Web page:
“Indiana – a State That Works.” That’s the state’s motto, and every Hoosier knows it. What Hoosiers may not know is that the cost of doing business in Indiana has gotten higher due to significantly increased electricity rates over the past few years. If you ask business owners across the state, they will tell you that their energy-related costs have gone up, leaving them with less money to spend on expanding their business, hiring more employees, or investing in their own companies. The ability to control energy costs and sources is critical, especially for companies that consume a large amount of energy. Fortunately, advanced energy offers an opportunity for Indiana to offer low-cost and reliable energy to businesses. At the same time, advanced energy has become a significant source of employment in the state – more jobs than auto parts manufacturing, twice as many as in schools and universities, and growing four times as fast as Indiana jobs overall.
In the past, Indiana offered low electricity rates to households and businesses, which made a strong case for companies to have operations in the Hoosier state. Today, however, Indiana ranks 29th in the country for commercial electricity rates and 28th in the country for industrial electricity prices. Advanced energy solutions can help lower the cost of electricity for businesses in Indiana. As followers of the energy industry know, renewable energy technologies have significantly dropped in price over the years – 88% drop in costs for solar and 69% drop in costs for wind since 2009. This trend holds true in Indiana, too. Last year, the Northern Indiana Public Service Co. (NIPSCO) announced an Integrated Resource Plan (IRP) to retire its coal fleet by 2028 and replace that capacity with a combination of wind, solar, demand-side resources, and energy storage. NIPSCO estimates this could save ratepayers $4 billion.
Also, in April, the Indiana Utility Regulatory Commission (IURC) rejected another utility’s plan to build an 850 MW natural gas plant, citing rapid technological innovation in the energy market and the need to consider smaller-scale options that can better service customers. Advanced energy can answer that call and bring lower cost energy options to Indiana today.
Companies around the state have noticed this opportunity. Last month, nine companies with operations in Indiana signed a letter to the Indiana General Assembly’s recently created 21st Century Energy Policy Development Task Force stating that they want more access to low-cost renewable resources from their utility companies.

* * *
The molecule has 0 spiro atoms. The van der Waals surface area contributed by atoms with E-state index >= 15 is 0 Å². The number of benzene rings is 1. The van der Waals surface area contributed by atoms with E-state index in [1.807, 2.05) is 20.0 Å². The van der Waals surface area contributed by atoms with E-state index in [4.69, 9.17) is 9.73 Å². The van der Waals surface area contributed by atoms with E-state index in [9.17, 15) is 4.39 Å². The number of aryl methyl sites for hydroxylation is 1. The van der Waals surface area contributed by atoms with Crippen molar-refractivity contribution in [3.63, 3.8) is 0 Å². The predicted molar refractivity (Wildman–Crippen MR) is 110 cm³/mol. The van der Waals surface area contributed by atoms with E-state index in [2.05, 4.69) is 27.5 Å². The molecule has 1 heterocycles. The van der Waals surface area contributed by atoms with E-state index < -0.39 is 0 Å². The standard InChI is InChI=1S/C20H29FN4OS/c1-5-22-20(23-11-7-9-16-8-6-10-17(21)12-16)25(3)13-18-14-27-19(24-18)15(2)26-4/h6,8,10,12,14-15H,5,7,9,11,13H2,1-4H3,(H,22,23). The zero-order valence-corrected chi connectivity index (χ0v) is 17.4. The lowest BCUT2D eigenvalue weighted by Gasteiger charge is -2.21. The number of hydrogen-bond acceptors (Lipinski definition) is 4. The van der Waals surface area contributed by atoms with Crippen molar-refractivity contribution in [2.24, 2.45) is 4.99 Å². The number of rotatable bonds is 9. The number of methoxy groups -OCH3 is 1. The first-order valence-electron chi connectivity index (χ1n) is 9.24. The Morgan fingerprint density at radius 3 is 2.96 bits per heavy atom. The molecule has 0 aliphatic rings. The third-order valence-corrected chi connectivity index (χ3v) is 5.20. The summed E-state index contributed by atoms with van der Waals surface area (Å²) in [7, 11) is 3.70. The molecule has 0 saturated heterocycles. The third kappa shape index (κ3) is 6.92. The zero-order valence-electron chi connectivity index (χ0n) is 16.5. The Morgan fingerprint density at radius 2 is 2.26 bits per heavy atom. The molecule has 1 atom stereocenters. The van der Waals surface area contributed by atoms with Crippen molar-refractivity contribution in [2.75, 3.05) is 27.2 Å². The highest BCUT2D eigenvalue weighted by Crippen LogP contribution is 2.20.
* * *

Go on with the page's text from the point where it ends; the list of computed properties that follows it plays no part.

Advanced energy is also helping Indiana when it comes to jobs and economic development. According to AEE’s employment fact sheet released last week, advanced energy now employs over 90,000 Hoosiers; this represents significantly more workers than those in Auto Parts Manufacturing (64,873), and nearly double those working at Schools, Colleges, and Training Programs (52,217) across the state. Overall, Indiana’s advanced energy jobs increased 4% last year, four times the state’s overall 1% jobs growth. The fastest growing segment was advanced vehicles, which experienced an 18% jump in jobs over the previous year.
Other key Indiana employment details in the fact sheet show:
- Energy efficiency led with more than 55,100 jobs or 61% of total advanced energy employment.
- Advanced vehicles reached 17,100 jobs (19% of total) and had the fastest growth, increasing 18% over the previous year.
- Top 5 counties for advanced energy jobs were: Marion (17,700); Lake (6,300); Allen (5,600); Elkhart (4,600); and Hamilton (4,500).
- Employers expect to repeat 4% job growth in 2019.
Indiana is truly a “State That Works” when it comes to advanced energy – with much potential still untapped. Utilities and the IURC have taken steps to ensure that advanced energy investment will continue, but Indiana households and businesses are still looking for greater access to advanced energy resources. Indiana Advanced Energy Economy is here to make the case that advanced energy policy is good for business, good for customers, and good for the State of Indiana.